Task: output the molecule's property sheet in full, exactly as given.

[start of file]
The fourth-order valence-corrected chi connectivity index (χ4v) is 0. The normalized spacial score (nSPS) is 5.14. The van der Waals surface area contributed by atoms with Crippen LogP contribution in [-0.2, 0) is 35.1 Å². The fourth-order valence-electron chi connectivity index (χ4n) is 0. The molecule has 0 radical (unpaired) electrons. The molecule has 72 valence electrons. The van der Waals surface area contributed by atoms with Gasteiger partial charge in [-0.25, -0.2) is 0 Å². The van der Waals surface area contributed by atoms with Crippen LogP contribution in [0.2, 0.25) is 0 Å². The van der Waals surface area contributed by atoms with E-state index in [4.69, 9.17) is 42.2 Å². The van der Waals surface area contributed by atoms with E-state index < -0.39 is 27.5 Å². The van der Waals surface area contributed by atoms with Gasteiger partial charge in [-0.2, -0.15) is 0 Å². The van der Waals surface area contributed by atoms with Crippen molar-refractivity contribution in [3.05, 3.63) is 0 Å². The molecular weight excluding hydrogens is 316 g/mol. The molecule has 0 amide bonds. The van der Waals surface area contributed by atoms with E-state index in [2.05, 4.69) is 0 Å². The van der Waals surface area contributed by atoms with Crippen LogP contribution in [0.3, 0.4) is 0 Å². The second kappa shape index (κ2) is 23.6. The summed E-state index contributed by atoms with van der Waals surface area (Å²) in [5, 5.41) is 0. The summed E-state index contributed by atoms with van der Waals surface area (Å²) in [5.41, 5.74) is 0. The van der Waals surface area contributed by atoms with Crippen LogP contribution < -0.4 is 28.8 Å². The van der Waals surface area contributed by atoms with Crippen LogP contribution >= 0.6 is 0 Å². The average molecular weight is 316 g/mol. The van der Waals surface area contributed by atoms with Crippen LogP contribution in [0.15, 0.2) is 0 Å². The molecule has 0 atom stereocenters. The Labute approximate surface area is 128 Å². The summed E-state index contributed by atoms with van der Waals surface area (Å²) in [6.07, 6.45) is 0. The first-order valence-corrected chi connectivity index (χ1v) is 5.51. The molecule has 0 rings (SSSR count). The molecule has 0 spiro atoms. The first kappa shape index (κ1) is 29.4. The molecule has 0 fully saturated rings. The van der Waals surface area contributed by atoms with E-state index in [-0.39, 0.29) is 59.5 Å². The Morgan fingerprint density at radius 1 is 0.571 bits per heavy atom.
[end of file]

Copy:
The fourth-order valence-corrected chi connectivity index (χ4v) is 0. The normalized spacial score (nSPS) is 5.14. The van der Waals surface area contributed by atoms with Crippen LogP contribution in [-0.2, 0) is 35.1 Å². The fourth-order valence-electron chi connectivity index (χ4n) is 0. The molecule has 0 radical (unpaired) electrons. The molecule has 72 valence electrons. The van der Waals surface area contributed by atoms with Gasteiger partial charge in [-0.25, -0.2) is 0 Å². The van der Waals surface area contributed by atoms with Crippen LogP contribution in [0.2, 0.25) is 0 Å². The van der Waals surface area contributed by atoms with E-state index in [4.69, 9.17) is 42.2 Å². The van der Waals surface area contributed by atoms with E-state index < -0.39 is 27.5 Å². The van der Waals surface area contributed by atoms with Gasteiger partial charge in [-0.2, -0.15) is 0 Å². The van der Waals surface area contributed by atoms with Crippen molar-refractivity contribution in [3.05, 3.63) is 0 Å². The molecular weight excluding hydrogens is 316 g/mol. The molecule has 0 amide bonds. The van der Waals surface area contributed by atoms with E-state index in [2.05, 4.69) is 0 Å². The van der Waals surface area contributed by atoms with Crippen LogP contribution in [0.3, 0.4) is 0 Å². The second kappa shape index (κ2) is 23.6. The summed E-state index contributed by atoms with van der Waals surface area (Å²) in [5, 5.41) is 0. The summed E-state index contributed by atoms with van der Waals surface area (Å²) in [5.41, 5.74) is 0. The van der Waals surface area contributed by atoms with Crippen LogP contribution < -0.4 is 28.8 Å². The van der Waals surface area contributed by atoms with Crippen LogP contribution >= 0.6 is 0 Å². The average molecular weight is 316 g/mol. The van der Waals surface area contributed by atoms with Crippen LogP contribution in [0.15, 0.2) is 0 Å². The molecule has 0 atom stereocenters. The Labute approximate surface area is 128 Å². The summed E-state index contributed by atoms with van der Waals surface area (Å²) in [6.07, 6.45) is 0. The first-order valence-corrected chi connectivity index (χ1v) is 5.51. The molecule has 0 rings (SSSR count). The molecule has 0 spiro atoms. The first kappa shape index (κ1) is 29.4. The molecule has 0 fully saturated rings. The van der Waals surface area contributed by atoms with E-state index in [-0.39, 0.29) is 59.5 Å². The Morgan fingerprint density at radius 1 is 0.571 bits per heavy atom.